Other Enhancements and Efficiency Improvements
In each release, InterSystems makes many efficiency improvements and minor enhancements. This release includes these improvements:
You can now use Proof Key for Code Exchange (PKCE)Opens in a new tab with OAuth authentication. PKCE enables you to securely perform the OAuth exchange from public clients and mitigates the threat of having the authorization code intercepted. PKCE is supported in both the OAuth clients and servers.
The configuration and utility functions in $SYSTEM.SQL have now been organized thematically in subclasses such as %SYSTEM.SQL.FunctionsOpens in a new tab, %SYSTEM.SQL.SchemaOpens in a new tab and %SYSTEM.SQL.Stats.RuntimeOpens in a new tab, making their signature and behavior more consistent across the board. The old entry points in %SYSTEM.SQLOpens in a new tab have been deprecated but are still available for backwards compatibility (first in 2020.3).
You can now use Transact-SQL through JDBC. Please see the Transact-SQL Migration Guide for more on hosting Transact-SQL applications on InterSystems IRIS for Health (first in 2020.3).
Node.js Native SDK now includes the List class. See “Native SDK Quick Reference for Node.js” (first in 2020.3).
Java Messaging Service (JMS) adapter is able to connect to a broader range of servers. (first in 2020.3)
InterSystems IRIS for Health on Linux has been enhanced to use Asynchronous I/O for writes to database files, as it always has on all UNIX® and Windows platforms (first in 2020.3). This is coupled with automatic use of direct I/O instead of buffered I/O. This change optimizes the disk I/O characteristics for database files in the following ways:
Improves application responsiveness at higher scaling levels by more fairly sharing I/O bandwidth with database reads and journal writes.
Improves integrity check performance by allowing integrity check to read multiple blocks asynchronously.
Improves effectiveness of asynchronous reads performed by $prefetchon.
InterSystems SQL saw a number of performance enhancements that will speed up many different types of queries when upgrading to this release. A complex customer benchmark composed of millions of queries ran 6% faster on 2020.4 and 2021.1 compared to earlier releases.
This release introduces a new algorithm for estimating field selectivity when gathering table statistics. This improves the ability of the SQL optimizer to choose the fastest query plan for any given SQL statement (first in 2020.4).
For a number of applicable scenarios, the SQL engine will now use a kernel-level iterator to read through temporary results. This simplifies generated code and can speed up certain steps in a query plan, such as sorting, by up to 40% (first in 2020.4).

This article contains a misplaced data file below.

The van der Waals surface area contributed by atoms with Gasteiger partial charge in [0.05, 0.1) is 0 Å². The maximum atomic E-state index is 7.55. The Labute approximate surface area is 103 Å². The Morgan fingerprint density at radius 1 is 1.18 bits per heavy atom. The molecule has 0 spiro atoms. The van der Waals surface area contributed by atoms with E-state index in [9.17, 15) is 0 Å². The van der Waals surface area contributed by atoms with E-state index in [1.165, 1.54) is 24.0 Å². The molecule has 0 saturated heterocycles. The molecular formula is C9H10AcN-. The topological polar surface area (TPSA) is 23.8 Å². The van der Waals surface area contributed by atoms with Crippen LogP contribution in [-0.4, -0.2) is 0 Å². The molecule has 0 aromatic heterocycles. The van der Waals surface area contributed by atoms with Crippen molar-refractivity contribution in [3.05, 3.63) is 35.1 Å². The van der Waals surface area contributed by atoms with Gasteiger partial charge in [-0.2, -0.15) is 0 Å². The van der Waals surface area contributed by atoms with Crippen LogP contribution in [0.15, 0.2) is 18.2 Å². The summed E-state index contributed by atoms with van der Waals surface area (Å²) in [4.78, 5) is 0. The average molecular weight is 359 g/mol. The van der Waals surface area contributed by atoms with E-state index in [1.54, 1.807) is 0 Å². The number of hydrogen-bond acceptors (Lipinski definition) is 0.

Recent updates to browser security have changed handling of third-party cookies. These updates use the SameSite attribute to reduce the risk of cross-site request forgery (CSRF) attacks, unauthorized access to data, and other possible security issues. Chrome (starting with v.84) enforces stricter rules for SameSite behavior, and these rules can cause issues with existing websites and web applications. These issues may include login problems, the login page being displayed repeatedly, and page elements not displaying properly. In previous versions, you could not modify the SameSite attribute; hence web applications running on these versions may have such issues.
This release (first in 2020.4) solves these problems by setting the SameSite attribute for cookies and by allowing you to set change the default setting; however, you may need to modify your code to customize values setting the session cookie scope and the user cookie scope. Additionally, if you are using “SameSite=None”, you must ensure that your web application can support secure HTTPS connections. For details, see About the SameSite Attribute.
When installing a new InterSystems IRIS for Health instance, a smarter default memory settings will allocate more of the available resources and provide better out-of-the-box performance. When installing multiple instances on the same server, such as in development environments, it may be worthwhile checking if these new defaults don't compete with non-InterSystems software running on the same machine.
This release improves security of the command-line history by not recording it if the user is ‘root’ or has administrative privileges. Usually command line history is written to ~/.iris_history, where ~ expands to the value of $HOME (the user's home directory). If you scroll before the first command in the current session, the command history from the log is used. When the user is 'root' command history is not written to the log or read from previous sessions so as not to expose any commands executed as superuser.